The Enterobacteriaceae are among the largest family of gram-negative rods of medical and ecological significance, with 44 genera and hundreds of species (Staley et al 2007). These facultative anaerobes are characterised by being oxidase positive and catalase negative, distinguishing them from other gram-negative rods (Staley et al 2007). They range from 0.3 6m in size, and as a family they share the Enterobacterial common antigen and have the ability to grow rapidly on both selective and non-selective media with simple nutrient requirements (Murray, Rosenthal & Pfaller 2009). These have made them the focus of intensive studies such as gene manipulation (ed. Krieg 1984) and intercellular communications (ed. Goldman & Green 2009). Enterobacteriaceae are ubiquitous and commonly found in soil, water, vegetation and animals - making up part of the commensal flora of both humans and insects (Murray, Rosenthal & Pfaller 2009). They are responsible for 30-35% of all bacteremias and 70% urinary tract infections (Staley et al. 2007). However, only a few significant species are accountable for all human infections (Murray, Rosenthal & Pfaller 2009). Bacteria of this family are considerably more potent than other families, such as Brucella, due to the endotoxins they possess and their developed resistance to antibiotics and other antimicrobial agents (Staley et al. 2007). As displayed in Table 2, a range of biochemical tests determining the identification of the unknown were used. Enterobacter gergoviae was identified as the unknown gram negative microorganism from the conventional biochemical tests conducted. Table 3 shows the results of the Enterotube and Microbact tests. The main differences observed were the results of the Adonitol and Citrate tests. The Enterotube does not cover the same range of tests as the Microbact. This is illustrated in table 3 by the different bacterial identifications of Klebsiella and Enterobacter.

Table 1: Preliminary identification of unknown bacteria including results of control bacteria.

Bacteria Gram Stain Acid Fast Stain NA Spore Stain Motility Diagnostic tests Catalase Oxidase Oxidati /Fermentati use of Glucose

Table 2: Identification of the Enterobacteriaceae using conventional biochemical tests

Diagnostic Tests Bacteria E. coli + + NA NA + + NA NA Enterobacter Salmonella Proteus aerogenes mirabilis + NA NA NA NA + NA NA NA NA NA NA NA NA NA NA NA NA NA NA + + NA NA NA NA + Enterobacter gergoviae Pseudomonas NA NA NA NA NA NA NA NA NA + NA Klebsiella NA NA NA NA + NA NA NA NA Unknown A + + + + + +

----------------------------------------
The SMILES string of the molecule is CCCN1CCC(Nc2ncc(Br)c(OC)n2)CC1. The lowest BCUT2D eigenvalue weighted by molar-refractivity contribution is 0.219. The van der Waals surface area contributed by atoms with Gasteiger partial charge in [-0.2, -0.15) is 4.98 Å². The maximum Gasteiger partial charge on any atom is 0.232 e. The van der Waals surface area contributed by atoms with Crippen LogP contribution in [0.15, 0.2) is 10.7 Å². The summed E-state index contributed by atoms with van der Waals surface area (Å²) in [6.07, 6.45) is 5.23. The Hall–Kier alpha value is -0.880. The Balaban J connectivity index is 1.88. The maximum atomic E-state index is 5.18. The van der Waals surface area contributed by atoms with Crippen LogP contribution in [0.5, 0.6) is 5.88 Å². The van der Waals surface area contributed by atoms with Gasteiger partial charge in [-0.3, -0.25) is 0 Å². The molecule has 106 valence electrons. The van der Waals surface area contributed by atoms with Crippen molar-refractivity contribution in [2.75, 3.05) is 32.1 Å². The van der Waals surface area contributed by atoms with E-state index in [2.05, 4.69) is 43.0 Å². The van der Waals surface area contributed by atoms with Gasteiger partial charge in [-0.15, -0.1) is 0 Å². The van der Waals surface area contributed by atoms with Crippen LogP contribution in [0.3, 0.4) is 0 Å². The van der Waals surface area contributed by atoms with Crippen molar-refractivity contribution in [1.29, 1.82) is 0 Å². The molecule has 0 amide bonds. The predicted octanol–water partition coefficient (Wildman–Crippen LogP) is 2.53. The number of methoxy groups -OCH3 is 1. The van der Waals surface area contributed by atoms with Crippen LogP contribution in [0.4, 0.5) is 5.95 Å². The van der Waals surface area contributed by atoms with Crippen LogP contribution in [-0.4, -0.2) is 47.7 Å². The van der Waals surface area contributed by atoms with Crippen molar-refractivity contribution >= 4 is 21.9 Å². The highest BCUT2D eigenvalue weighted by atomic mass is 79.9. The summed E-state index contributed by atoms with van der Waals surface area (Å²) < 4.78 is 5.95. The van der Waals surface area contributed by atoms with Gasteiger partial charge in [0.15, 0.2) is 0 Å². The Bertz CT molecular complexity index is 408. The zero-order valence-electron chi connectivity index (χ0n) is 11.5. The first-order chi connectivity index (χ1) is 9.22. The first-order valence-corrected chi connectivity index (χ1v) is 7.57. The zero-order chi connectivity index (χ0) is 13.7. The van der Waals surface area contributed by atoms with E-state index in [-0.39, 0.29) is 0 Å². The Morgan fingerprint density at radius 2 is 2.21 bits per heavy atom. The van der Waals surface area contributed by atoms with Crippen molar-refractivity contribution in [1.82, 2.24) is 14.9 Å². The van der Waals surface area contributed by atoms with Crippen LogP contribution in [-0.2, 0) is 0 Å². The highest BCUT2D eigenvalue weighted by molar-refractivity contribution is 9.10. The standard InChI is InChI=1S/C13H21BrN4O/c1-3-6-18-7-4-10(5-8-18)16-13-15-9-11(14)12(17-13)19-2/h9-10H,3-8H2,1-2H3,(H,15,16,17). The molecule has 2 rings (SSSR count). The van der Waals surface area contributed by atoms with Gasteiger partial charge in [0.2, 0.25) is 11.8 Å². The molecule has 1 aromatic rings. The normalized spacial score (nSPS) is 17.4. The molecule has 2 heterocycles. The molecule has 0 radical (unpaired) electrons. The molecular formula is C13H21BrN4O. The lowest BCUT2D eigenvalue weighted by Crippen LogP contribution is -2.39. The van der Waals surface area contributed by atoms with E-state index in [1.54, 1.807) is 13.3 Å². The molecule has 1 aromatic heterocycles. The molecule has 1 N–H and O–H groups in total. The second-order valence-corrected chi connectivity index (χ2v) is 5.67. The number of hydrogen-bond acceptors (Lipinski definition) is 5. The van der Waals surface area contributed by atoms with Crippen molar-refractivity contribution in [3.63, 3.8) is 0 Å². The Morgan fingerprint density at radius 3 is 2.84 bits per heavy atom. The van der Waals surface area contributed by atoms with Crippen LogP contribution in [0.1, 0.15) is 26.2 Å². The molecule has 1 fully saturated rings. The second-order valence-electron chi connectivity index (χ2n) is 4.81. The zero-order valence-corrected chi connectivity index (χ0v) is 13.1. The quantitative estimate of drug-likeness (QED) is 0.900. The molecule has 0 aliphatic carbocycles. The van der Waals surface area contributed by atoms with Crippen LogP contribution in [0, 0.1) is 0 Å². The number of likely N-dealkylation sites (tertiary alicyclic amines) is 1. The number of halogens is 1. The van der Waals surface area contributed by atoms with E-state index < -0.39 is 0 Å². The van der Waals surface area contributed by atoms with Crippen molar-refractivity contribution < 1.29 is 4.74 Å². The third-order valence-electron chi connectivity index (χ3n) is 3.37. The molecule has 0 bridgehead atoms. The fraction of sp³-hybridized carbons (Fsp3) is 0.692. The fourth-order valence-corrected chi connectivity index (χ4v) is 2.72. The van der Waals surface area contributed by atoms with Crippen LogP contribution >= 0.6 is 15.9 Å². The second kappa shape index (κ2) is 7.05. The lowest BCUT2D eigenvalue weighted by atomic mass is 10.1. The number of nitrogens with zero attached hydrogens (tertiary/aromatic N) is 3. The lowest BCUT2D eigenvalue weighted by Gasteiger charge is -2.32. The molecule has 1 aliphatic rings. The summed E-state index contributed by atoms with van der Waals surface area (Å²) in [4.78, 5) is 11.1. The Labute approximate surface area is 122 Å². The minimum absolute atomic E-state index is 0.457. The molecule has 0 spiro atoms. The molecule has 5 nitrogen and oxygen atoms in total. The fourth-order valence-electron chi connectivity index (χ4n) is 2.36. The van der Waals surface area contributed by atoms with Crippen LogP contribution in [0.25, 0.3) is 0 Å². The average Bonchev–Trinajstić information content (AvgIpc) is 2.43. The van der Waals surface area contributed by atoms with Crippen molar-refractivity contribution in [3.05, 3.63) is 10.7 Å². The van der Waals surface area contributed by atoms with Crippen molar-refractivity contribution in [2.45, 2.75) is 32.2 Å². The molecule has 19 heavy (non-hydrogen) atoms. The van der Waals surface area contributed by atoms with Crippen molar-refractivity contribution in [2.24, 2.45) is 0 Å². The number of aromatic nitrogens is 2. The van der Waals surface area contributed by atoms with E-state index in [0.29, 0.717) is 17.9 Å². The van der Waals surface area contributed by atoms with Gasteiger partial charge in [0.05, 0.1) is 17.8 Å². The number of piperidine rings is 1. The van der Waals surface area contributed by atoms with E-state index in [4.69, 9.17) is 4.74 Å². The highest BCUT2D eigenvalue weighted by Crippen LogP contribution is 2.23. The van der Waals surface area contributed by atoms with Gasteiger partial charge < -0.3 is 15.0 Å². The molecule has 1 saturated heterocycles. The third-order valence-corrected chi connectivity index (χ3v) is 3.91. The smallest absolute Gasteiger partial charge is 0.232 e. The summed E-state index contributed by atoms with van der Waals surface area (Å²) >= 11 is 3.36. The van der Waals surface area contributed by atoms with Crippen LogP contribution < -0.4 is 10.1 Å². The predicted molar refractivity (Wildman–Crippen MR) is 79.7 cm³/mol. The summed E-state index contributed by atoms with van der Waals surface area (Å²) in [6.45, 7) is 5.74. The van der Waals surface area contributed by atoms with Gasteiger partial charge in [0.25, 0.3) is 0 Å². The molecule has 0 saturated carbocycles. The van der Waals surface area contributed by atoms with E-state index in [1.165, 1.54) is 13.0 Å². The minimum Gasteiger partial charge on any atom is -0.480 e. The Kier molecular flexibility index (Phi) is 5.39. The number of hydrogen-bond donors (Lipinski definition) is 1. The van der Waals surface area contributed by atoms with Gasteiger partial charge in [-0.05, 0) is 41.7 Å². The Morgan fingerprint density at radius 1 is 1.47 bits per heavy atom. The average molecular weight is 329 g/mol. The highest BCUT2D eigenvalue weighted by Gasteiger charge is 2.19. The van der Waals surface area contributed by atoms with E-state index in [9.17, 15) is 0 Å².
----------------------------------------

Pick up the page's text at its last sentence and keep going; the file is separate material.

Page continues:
Methyl Red VogesProskauer Indole production


+, cocci






Pseudomonas Mycobacterium Bacillus Streptococcus S. aureus Micrococcus Unknown A

NA NA NA NA NA -, rods






NA NA NA NA Oxidative Fermentative Fermentative

H2S production Lysine decarboxylase Phenylalanine deaminase Citrate Utilisation Lactose fermentation ONPG


Unknown B

+ , rods


RESULTS unknown A RESULTS unknown B


Gelatin hydrolysis Urea hydrolysis RESULT Unknown A


NA = test not conducted

NA = test not conducted

Table 3: Identification of the Enterobacteriaceae using commercial rapid biochemical tests

Medium/Test Glucose Gas Production Lysine Decarboxylation Ornithine Decarboxylation H2S Production Indole formation Adonitol Lactose Arabinose Sorbitol Voges- Proskauer Dulcitol Phenylalanine Deaminase Urea Citrate ONPG Gelatin Hydrolysis Raffinose Mannitol Malonate Inhibition Rhamnose Salicin Xylose Tryptophan Deaminase Inositol Sucrose Arginine Dihydrolase
*only using unknown bacteria A RESULTS = Test not A NA unknown conducted.

Enterotube* + + + + + + + + + + NA NA NA NA NA NA NA NA NA NA NA NA Klebsiella pneumonia

Microbact* + NA + + + + + NA NA + + + + + + + + + Enterobacter agglomerans

Considering the results of the biochemical tests and the aforementioned inconsistencies, the unknown microorganism was identified as Enterobacter gergoviae. This identification was based primarily on the results of the conventional biochemical tests as they were duplicated using two cultures of the isolate and illustrated consistent results. They also tested for motility which was important in distinguishing between Klebsiella and Enterobacter, whilst the lysine test differentiated between the Enterobacter species. It is possible that the septic tank could be responsible for contaminating the water supply, however additional ribotyping of the strains of E. gergoviae would be required to determine if the strains present in the septic tank and the river sample are identical.

Goldman, E. Green, L. (ed) 2009, Practical Handbook of Microbiology, 2nd edn, CRC Press, New York. Hosono, A. Iimura, K. (1995). Biochemical characteristics of Enterobacter agglomerans and related strains found in buckwheat seeds, International Journal of Food Microbiology, vol. 30, issue 3, p.243253, viewed 1 October 2010, Science Direct database, DOI 10.1016/0168-1605(96)00949-X Krieg, N (ed.) 1984, Bergeys manual of Systematic Bacteriology: volume 1, Williams & Wilkins, USA. Murray, PR, Rosenthal, KS & Pfaller, MA 2009, Medical Microbiology, 6th edn, Elsevier, Philadelphia, viewed 7 September 2010, NetLibrary database.

Figure 1: Flow diagram illustrating experimental methodology. *For in depth explanations to each test procedure mentioned above, refer to the Microbiology 2 Practical Manual (University of Western Sydney 2010).

O'Leary, W (ed.) 1989, Practical handbook of Microbiology, CRC press, New York. Rapley, R & Walker, MJ 2005 Medical biomethods handbook, Humana Press, New Jersey. Staley, JT, Gunsalus, RP, Lory, S & Perry, JJ 2007, Microbial Life, 2nd edn, Sinaeur Associates, Inc., Massachusetts. University of Western Sydney 2010, Unit 300321 Microbiology 2: Laboratory Manual, Spring Session, University of Western Sydney, Hawkesbury.